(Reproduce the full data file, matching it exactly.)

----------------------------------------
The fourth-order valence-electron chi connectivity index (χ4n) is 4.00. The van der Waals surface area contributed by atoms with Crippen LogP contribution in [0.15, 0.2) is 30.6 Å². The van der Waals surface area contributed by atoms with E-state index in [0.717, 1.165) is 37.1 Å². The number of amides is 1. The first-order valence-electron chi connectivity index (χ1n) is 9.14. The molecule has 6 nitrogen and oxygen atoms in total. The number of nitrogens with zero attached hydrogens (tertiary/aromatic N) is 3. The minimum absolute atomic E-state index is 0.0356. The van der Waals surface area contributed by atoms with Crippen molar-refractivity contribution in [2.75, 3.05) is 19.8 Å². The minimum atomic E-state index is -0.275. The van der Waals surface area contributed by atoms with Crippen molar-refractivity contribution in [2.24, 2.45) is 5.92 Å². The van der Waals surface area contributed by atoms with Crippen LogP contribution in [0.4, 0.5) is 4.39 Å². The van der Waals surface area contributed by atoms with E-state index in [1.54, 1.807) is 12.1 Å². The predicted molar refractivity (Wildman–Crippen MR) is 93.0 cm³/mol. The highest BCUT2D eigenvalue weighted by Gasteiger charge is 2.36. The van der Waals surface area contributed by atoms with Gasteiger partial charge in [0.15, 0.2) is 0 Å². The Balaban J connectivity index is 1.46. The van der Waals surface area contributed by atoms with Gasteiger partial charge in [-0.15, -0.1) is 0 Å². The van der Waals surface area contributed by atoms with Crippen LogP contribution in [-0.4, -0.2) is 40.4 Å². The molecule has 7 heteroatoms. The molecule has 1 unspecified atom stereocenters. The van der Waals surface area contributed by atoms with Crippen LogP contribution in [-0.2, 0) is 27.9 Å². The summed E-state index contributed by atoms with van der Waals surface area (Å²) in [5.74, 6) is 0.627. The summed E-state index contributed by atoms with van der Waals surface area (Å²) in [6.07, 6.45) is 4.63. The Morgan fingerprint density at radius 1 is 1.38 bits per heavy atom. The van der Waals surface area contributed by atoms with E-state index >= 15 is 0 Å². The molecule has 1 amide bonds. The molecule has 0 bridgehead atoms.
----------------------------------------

The fourth-order valence-electron chi connectivity index (χ4n) is 4.00. The van der Waals surface area contributed by atoms with Crippen LogP contribution in [0.15, 0.2) is 30.6 Å². The van der Waals surface area contributed by atoms with E-state index in [0.717, 1.165) is 37.1 Å². The number of amides is 1. The first-order valence-electron chi connectivity index (χ1n) is 9.14. The molecule has 6 nitrogen and oxygen atoms in total. The number of nitrogens with zero attached hydrogens (tertiary/aromatic N) is 3. The minimum absolute atomic E-state index is 0.0356. The van der Waals surface area contributed by atoms with Crippen molar-refractivity contribution in [2.75, 3.05) is 19.8 Å². The minimum atomic E-state index is -0.275. The van der Waals surface area contributed by atoms with Crippen molar-refractivity contribution in [2.24, 2.45) is 5.92 Å². The van der Waals surface area contributed by atoms with Crippen LogP contribution in [0.4, 0.5) is 4.39 Å². The van der Waals surface area contributed by atoms with E-state index in [1.54, 1.807) is 12.1 Å². The predicted molar refractivity (Wildman–Crippen MR) is 93.0 cm³/mol. The highest BCUT2D eigenvalue weighted by Gasteiger charge is 2.36. The van der Waals surface area contributed by atoms with Gasteiger partial charge in [0.15, 0.2) is 0 Å². The Balaban J connectivity index is 1.46. The van der Waals surface area contributed by atoms with Gasteiger partial charge in [-0.15, -0.1) is 0 Å². The van der Waals surface area contributed by atoms with Crippen LogP contribution in [-0.4, -0.2) is 40.4 Å². The molecule has 7 heteroatoms. The molecule has 1 unspecified atom stereocenters. The van der Waals surface area contributed by atoms with Crippen LogP contribution in [-0.2, 0) is 27.9 Å². The summed E-state index contributed by atoms with van der Waals surface area (Å²) in [5.74, 6) is 0.627. The summed E-state index contributed by atoms with van der Waals surface area (Å²) in [6.07, 6.45) is 4.63. The Morgan fingerprint density at radius 1 is 1.38 bits per heavy atom. The van der Waals surface area contributed by atoms with E-state index >= 15 is 0 Å². The molecule has 1 amide bonds. The molecule has 0 bridgehead atoms.